Eclipses Make the World Go ‘Round (Not Literally)

Posted on Posted in General Rants, Nerdy

Today is a great day for debunking woo! If you have eyes and either live in a part of the U.S. where the moon eclipsed the sun, or just had access to media all day, you got to witness one of the most beautiful dances the heavens can provide: A total solar eclipse. I was unable to directly watch the eclipse for multiple reasons, not the least of which is living just a little too far south to get the “totality”, but I have watched it on TV, and it truly is glorious. The world goes dark for two minutes, being like twilight in the middle of the day and the sun becomes a halo of light around a black circle. It’s an amazing sight, and one that teaches us a lot about the nature of our celestial bodies, specifically about the sun and the moon.

First off, let’s be clear here: A lunar eclipse and a solar eclipse are very different things, at least from our perspective. The solar eclipse is simply the moon coming between us and the sun, blocking out the light in a small area on the planet at any given time, while the lunar eclipse is us blocking the sun’s light out for the moon. It’s virtually the same thing, but there are some key differences that should give us all a pretty good hint about the flat Earth vs. the scientifically-accurate Earth.

First, take a look at any map showing the totality path of this year’s awesome event. You’ll notice something: totality happens in a very, very small portion of that path. The moon’s umbra is relatively tiny, because the moon itself is quite tiny. It’s basically a little line compared to the vast size of the United States and the Earth as a whole. This is also something to bear in mind as we explore further: You can only see the solar eclipse in a small portion of the world at any given time. We’re talking about 100 square miles, which sounds large, but compared to even one state, it’s miniscule. If you’re not in the path of the totality, you may see the sun somewhat obscured. The further from the totality you get, the less the moon covers the sun until you move entirely out of that zone. In these areas, there is no eclipse, even though the moon is nearby. This is possible because the moon is so relatively close and so small that you’re basically peering around it to see the sun. But what about the lunar eclipse? How does it fit in with proving the spheroid nature of our planet?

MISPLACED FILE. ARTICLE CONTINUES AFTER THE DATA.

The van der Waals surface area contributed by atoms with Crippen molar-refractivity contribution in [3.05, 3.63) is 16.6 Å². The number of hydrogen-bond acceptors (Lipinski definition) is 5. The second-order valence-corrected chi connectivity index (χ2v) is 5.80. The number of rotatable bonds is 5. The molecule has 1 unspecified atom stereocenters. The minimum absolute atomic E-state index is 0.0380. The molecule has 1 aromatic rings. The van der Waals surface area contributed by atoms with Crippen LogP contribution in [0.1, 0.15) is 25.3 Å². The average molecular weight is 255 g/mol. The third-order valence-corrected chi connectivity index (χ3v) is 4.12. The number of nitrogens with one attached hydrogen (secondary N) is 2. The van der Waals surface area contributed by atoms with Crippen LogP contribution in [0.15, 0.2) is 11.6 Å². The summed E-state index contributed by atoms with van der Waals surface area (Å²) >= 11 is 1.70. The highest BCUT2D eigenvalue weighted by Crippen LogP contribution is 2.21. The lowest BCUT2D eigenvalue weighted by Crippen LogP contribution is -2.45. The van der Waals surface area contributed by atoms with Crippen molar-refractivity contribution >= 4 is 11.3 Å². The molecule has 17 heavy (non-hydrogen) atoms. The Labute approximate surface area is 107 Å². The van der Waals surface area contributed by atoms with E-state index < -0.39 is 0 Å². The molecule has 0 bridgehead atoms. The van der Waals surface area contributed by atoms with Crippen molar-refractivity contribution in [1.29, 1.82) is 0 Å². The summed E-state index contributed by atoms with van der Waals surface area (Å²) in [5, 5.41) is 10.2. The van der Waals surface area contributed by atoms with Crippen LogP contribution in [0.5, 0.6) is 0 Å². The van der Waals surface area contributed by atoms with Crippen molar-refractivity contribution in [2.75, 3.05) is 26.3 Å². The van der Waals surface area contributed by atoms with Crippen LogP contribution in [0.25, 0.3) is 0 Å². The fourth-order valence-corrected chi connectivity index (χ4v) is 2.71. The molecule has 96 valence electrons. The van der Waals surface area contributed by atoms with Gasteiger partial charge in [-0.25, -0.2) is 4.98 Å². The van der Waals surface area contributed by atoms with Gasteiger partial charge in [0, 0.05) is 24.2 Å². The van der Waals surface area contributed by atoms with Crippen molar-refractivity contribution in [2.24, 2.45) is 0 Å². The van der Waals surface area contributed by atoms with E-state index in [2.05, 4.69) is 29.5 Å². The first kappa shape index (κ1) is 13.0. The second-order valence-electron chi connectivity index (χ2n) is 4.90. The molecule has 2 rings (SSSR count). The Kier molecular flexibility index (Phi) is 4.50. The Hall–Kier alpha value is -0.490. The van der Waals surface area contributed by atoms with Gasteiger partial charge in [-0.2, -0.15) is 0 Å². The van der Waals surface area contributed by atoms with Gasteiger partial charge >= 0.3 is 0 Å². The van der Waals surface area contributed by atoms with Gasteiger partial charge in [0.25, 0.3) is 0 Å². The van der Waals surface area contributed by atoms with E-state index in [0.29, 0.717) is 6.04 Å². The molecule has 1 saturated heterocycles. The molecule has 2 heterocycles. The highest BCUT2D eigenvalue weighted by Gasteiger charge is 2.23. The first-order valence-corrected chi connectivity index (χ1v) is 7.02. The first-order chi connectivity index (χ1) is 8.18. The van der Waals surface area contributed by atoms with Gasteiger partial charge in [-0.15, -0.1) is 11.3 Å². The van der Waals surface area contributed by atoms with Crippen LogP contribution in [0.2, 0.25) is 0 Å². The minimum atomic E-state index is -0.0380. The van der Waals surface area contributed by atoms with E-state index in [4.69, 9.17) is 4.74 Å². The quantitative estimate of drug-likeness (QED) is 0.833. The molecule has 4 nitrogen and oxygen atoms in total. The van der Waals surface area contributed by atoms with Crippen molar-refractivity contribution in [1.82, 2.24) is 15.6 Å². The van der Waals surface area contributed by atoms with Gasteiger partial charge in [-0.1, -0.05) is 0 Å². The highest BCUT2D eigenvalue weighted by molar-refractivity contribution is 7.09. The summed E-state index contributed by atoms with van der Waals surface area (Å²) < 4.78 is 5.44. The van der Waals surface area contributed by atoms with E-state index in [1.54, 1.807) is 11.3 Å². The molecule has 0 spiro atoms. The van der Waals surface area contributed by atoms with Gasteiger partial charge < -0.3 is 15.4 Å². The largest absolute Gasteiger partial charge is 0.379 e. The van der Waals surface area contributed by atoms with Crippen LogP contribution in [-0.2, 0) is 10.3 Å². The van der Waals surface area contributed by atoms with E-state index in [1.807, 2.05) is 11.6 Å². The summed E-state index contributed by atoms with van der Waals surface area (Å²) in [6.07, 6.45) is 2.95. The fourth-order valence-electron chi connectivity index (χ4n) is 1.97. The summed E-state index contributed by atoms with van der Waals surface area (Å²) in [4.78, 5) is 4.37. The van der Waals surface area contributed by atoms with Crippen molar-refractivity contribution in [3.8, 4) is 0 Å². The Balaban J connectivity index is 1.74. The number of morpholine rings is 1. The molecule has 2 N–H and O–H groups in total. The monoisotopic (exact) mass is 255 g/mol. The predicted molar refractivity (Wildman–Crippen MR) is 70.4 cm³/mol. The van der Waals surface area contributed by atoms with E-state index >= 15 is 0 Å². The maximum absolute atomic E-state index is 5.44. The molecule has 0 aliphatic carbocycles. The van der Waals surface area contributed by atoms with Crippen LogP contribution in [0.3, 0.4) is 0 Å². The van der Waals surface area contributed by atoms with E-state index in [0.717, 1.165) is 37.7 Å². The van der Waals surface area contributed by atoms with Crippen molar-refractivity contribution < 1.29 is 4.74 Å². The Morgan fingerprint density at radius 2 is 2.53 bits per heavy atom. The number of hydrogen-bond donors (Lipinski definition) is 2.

Well, it’s not as much of a slobberknocker as, say, measuring two points on Earth for their shadows or noticing the tidal forces, completely locked in place with the moon’s orbit, but it definitely shows that these two events aren’t the same thing, at least visually-speaking. A lunar eclipse is another beautiful convergence, leaving the moon dark and red. Unlike the solar eclipse, the lunar eclipse has almost all of the moon blocked out from the sun’s light, with the penumbra providing some red-tinted lighting through Earth’s atmosphere.Were you to view an eclipse from the moon, you would see the Earth almost menacingly block out the entirety of the sun, completely covering it. There would be no view of the corona. Just blackness, no matter where you are on the moon. You may see some red light coming off the sides of the Earth at that time if you were in the penumbra, but it would be as a glow around the planet, rather than direct sunlight.  And this is where we come to how different these two events are.

A lunar eclipse, unlike the solar, can be seen from any vantage point from which the moon is visible on that night. A little less than half the entire world can see the lunar eclipse at the same time, unlike the solar one. There is no disk that slip in front of the moon to hide it. It’s the shadow of our planet cast on the shiny white ball. By that same token, a solar eclipse is clearly not a simple disk sliding between us and the sun, as this wouldn’t happen at different, predictable times throughout the day. The only way for this to be possible is parallax, allowing some to see around the moon while others have the light blocked out, all at the same time.

These are both fantastic events, and I hope to see another one in my lifetime. I know one will happen in 2026 because math. The fact that we can predict these events due to the orbits of the Earth and moon further cements the reality that we’re talking about spheres in space, not discs on a firmament.

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